Movie info:

* Catching Fire facebook page (link)

* Catching Fire movie on IMDb (Iink)

* Catching Fire movie on twitter (link)

Book info:

Amazon (link)
Goodreads (link

3. The Maze Runner

The Maze Runner (Maze Runner, #1)

author: James Dashner
theatrical release: February 14, 2014

I just finished this about a week ago, and being as it's *so* dystopian, I am very interested to see this on the big screen. I had a lot of questions I felt weren't answered (plop me into a story and I want to know all the whys), and am hoping the second book in the series, The Scorch Trials, will help with that a little. Still, as there is so much in the storyline, it will be a good experience, I think, to have a visual of everything. I'm also excited about some of the actors. :)


The first book in the New York Times bestselling Maze Runner series—The Maze Runner is a modern classic, perfect for fans of The Hunger Games and Divergent.

When Thomas wakes up in the lift, the only thing he can remember is his first name. His memory is blank. But he’s not alone. When the lift’s doors open, Thomas finds himself surrounded by kids who welcome him to the Glade—a large, open expanse surrounded by stone walls.

Just like Thomas, the Gladers don’t know why or how they got to the Glade. All they know is that every morning the stone doors to the maze that surrounds them have opened. Every night they’ve closed tight. And every thirty days a new boy has been delivered in the lift.

Thomas was expected. But the next day, a girl is sent up—the first girl to ever arrive in the Glade. And more surprising yet is the message she delivers. 

Thomas might be more important than he could ever guess. If only he could unlock the dark secrets buried within his mind.

Movie info:

* The Maze Runner on IMDb (link)

* Informative article on (link)

* The Maze Runner movie on facebook (link)

* The Maze Runner movie on twitter (link)

Book info:

Amazon (link)
Goodreads (link)

4. If I Stay

If I Stay (If I Stay, #1)

author: Gayle Forman
theatrical release date: TBD


In a single moment, everything changes. Seventeen-year-old Mia has no memory of the accident; she can only recall riding along the snow-wet Oregon road with her family. Then, in a blink, she finds herself watching as her own damaged body is taken from the wreck...

A sophisticated, layered, and heart-achingly beautiful story about the power of family and friends, the choices we all make, and the ultimate choice Mia commands.

Movie info:

* If I Stay movie info on IMDb (link)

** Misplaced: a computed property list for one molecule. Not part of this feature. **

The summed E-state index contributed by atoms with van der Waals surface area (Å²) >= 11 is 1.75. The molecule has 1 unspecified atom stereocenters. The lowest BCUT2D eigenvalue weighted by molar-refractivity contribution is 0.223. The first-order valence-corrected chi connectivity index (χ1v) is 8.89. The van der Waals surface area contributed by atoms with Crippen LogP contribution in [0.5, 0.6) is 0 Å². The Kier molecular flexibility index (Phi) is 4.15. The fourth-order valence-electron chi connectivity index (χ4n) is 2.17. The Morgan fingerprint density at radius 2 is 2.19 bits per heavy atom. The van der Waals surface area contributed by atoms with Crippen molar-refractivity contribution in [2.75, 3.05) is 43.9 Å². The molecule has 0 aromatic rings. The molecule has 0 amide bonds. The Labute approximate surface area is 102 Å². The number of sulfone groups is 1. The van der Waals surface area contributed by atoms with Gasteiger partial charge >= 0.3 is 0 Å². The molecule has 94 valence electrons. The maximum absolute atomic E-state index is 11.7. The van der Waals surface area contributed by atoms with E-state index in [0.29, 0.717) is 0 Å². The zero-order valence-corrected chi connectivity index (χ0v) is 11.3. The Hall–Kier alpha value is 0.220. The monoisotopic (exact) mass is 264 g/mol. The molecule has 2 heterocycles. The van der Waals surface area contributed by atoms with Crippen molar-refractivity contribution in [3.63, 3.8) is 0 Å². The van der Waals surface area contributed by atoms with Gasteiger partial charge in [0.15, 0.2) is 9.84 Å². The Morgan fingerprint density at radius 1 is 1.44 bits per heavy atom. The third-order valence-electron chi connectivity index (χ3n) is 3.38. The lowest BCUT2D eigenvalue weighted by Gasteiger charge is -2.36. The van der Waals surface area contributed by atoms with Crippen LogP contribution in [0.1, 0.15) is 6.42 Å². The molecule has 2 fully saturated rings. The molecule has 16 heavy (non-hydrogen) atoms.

* Recent article on If I Stay movie news from Variety (link)

Book info:

Amazon (link)
Goodreads (link)

5. Unwind (yayyyyyyyyyy)

Unwind (Unwind, #1)

author: Neal Shusterman
theatrical release date: TBD (2015?)

This is the book-to-movie adaptation I am *most* excited about. YAY! It's still in the beginning stages, but it's happening, and that's all that matters. :D 


Connor, Risa, and Lev are running for their lives.

The Second Civil War was fought over reproductive rights. The chilling resolution: Life is inviolable from the moment of conception until age thirteen. Between the ages of thirteen and eighteen, however, parents can have their child "unwound," whereby all of the child's organs are transplanted into different donors, so life doesn't technically end. Connor is too difficult for his parents to control. Risa, a ward of the state is not enough to be kept alive. And Lev is a tithe, a child conceived and raised to be unwound. Together, they may have a chance to escape and to survive.

Movie info:

* Unwind movie website (link)

* Unwind movie on twitter (link)

* Article from The Hollywood Reporter (link)

Book info:
Amazon (link)
Goodreads (link)

6. Chaos Walking Series

The Knife of Never Letting Go (Chaos Walking, #1)

author: Patrick Ness
theatrical movie release: TBD

This is the second most exciting up-and-a-long-time-away-but-still-YAY adaptation for me. I mean.. YAYYYYYY. After trial and error (of recommending these books and loaning them out), I've found that there isn't much in-between: either readers like the Chaos Walking series, or they don't. I did--because it was different. And if you decide to read this series (you must), you better make sure you have the second book in the series, The Ask and The Answer, handy, or you will go absolutely bonkers. 


Prentisstown isn't like other towns. Everyone can hear everyone else's thoughts in an overwhelming, never-ending stream of Noise. Just a month away from the birthday that will make him a man, Todd and his dog, Manchee -- whose thoughts Todd can hear too, whether he wants to or not -- stumble upon an area of complete silence. They find that in a town where privacy is impossible, something terrible has been hidden -- a secret so awful that Todd and Manchee must run for their lives.

But how do you escape when your pursuers can hear your every thought?

Movie info:

* Informative article on regarding Lionsgate (link)

Book info:

Amazon (link)
Goodreads (link)

So, what do ya think? Are you excited about any of these (or different upcoming adaptations)? Did this list spark interest in a book you hadn't been interested in reading before?